You are more than your academic interests, abilities and GPA. You have strengths and experiences that give you unique insight and the ability to contribute to change in your communities. 

You might not feel confident about where you want to go and how you want to grow. As you follow your curiosity, keep in mind that it’s a path-finding tool—not the path itself.  You can use it like a compass to find your way forward, though you might not know the destination (and we all wish we had a map).

What do you want to be when you grow up?

Choosing an experiential learning experience, or even a major, can feel as overwhelming as “What do you want to be when you grow up?” It may even feel like defining the purpose of your existence. UROP doesn’t have the answer to the meaning of life, but we encourage you to stay curious about your life experiences and the next steps forward—and understand that you’re developing skills for the journey (even on days when you feel lost).

The Scrolling Dilemma

Choosing an experiential learning opportunity can feel as overwhelming and frustrating as choosing what to watch on your favorite streaming service—with more at stake than a boring show.

Like the never-ending titles to stream, many of the paths ahead are unknown and will require some exploration to discover. But exploring can reveal some surprises. You might not find your fit at the end of a night of binge scrolling, but the process can work like the AI suggesting titles on your favorite platform—informed by the patterns of your engagement.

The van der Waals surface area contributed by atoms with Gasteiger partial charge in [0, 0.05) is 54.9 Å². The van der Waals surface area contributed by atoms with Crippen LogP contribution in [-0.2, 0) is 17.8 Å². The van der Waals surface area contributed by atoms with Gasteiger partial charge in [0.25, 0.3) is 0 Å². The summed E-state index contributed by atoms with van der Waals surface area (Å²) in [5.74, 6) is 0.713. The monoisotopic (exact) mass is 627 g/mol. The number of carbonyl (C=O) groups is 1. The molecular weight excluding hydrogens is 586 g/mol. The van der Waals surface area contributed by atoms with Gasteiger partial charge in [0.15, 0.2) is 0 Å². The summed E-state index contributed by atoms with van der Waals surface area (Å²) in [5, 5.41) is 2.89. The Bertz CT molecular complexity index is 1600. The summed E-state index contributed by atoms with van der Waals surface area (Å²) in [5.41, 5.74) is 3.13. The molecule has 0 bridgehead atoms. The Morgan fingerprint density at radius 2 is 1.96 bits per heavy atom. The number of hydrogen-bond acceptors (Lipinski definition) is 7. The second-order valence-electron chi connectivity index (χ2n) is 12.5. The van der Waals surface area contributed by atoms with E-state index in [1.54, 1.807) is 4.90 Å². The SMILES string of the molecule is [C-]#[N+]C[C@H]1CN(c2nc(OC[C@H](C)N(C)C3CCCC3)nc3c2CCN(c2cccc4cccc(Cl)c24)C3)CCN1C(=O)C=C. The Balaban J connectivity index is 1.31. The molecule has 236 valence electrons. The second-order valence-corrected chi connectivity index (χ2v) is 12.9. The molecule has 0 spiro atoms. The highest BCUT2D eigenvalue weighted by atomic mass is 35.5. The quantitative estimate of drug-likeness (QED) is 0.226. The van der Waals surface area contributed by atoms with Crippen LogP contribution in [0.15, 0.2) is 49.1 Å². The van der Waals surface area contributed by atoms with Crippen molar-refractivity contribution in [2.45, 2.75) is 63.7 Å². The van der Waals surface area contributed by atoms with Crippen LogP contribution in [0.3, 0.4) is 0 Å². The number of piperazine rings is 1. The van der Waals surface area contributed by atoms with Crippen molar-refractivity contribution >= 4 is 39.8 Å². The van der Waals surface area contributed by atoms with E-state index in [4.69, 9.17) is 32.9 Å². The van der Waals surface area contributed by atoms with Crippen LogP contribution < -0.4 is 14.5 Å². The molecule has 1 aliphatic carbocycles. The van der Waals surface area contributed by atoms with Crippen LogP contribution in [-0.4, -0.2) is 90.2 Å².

Your curiosity can guide you toward experiences that bring you into contact with new people, ideas, goals and more. We encourage you to take notice of the patterns of your experience—and explore what engages your curiosity and inspires your creativity.

Reframing Purpose

You might have a clear sense of purpose, or direction, and see the path ahead—even if it looks like an intimidating climb. If the way forward is less clear, it could be helpful to reframe how we think about “purpose.” Considering purpose as more of a process can re-center you in your thinking and highlights all that your context, abilities and confidence have enabled you to become and contribute—to this point and into the future.

Consider where your curiosity is pointing you and where you can draw the confidence to explore (and expand) your context. Reflect on the questions included here and see what intersections appear.

Venn diagram of three overlapping circles with the words curiosity, confidence and context in each.


  • What curiosities do you have about your academic and creative interests?
  • What excites you about your field of study, major or developing interest?


  • How do your academic interests connect with your personal and professional goals?
  • What change do you want to see in communities you care about?


  • What strengths and skills do you already have?
  • What life experiences give you unique insight?

Download Worksheet: Curiosity, Confidence and Context

More Resources

 Career Services offers free resources to help you consider your interests, strengths—and explore different paths.

​ Exploratory Studies offers drop-in advising for all undergraduates to explore curricular and co-curricular options.